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Saturday, December 16, 2006

Swim Safely with Diabetes

Since the inner ear has fluid, and a tube connecting it with the insides of the mouth, this part of the body is a favorite haunt for fungi and bacteria. Microbes also find it convenient to live in and around the outer ears.

The fluid in the inner ear is acidic to keep pathogens under control, but swimming, getting drenched in the rain, and even a vigorous shower can all add to the fluid volume inside the ears, diluting the acidity, and introducing new colonies of microbes as well.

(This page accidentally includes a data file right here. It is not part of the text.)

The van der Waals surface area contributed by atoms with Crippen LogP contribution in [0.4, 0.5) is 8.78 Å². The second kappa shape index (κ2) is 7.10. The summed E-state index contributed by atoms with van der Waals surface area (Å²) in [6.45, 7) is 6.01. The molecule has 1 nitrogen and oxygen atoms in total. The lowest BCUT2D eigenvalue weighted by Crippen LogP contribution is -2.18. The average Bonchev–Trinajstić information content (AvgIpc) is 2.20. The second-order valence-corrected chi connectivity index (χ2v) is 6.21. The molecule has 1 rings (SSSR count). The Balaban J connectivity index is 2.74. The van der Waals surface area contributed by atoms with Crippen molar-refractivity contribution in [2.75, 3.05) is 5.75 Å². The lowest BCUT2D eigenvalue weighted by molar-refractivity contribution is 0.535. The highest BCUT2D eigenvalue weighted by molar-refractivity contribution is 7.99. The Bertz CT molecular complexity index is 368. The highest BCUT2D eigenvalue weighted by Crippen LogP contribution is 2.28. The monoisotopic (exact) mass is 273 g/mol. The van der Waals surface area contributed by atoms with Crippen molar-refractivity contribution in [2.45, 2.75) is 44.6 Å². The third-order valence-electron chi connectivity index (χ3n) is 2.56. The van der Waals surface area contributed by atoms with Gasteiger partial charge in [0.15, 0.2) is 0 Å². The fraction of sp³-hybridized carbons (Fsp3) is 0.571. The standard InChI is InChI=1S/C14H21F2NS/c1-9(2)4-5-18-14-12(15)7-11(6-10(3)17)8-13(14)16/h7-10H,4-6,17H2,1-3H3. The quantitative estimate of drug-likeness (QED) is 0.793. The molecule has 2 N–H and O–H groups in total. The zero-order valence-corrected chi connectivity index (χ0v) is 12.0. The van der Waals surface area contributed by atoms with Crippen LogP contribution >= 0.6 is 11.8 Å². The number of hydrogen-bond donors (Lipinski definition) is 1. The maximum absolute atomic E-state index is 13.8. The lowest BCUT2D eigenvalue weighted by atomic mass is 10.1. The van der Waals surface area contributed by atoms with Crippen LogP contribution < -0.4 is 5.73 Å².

People with diabetes are more vulnerable than others when it comes to fighting infection, so the inner and outer ears need special protective measures.

Here are 5 tips to protect your ears when swimming, or if exposed to unusual volumes of water for any length of time. These steps can help everyone, but they matter most for people with diabetes:

1. Swim in clean water

2. Use ear plugs

3. Dry outer ears thoroughly as soon as you out of the water

4. Use cotton buds to keep outer ear canals dry and to remove wax-never insert sharp or moist objects in these areas.

5. Ask your physician for drops which you can use to prevent infections after swimming or getting drenched. Products are available to restore natural acidity in and around the ears, and some of these drops do not even require prescriptions.


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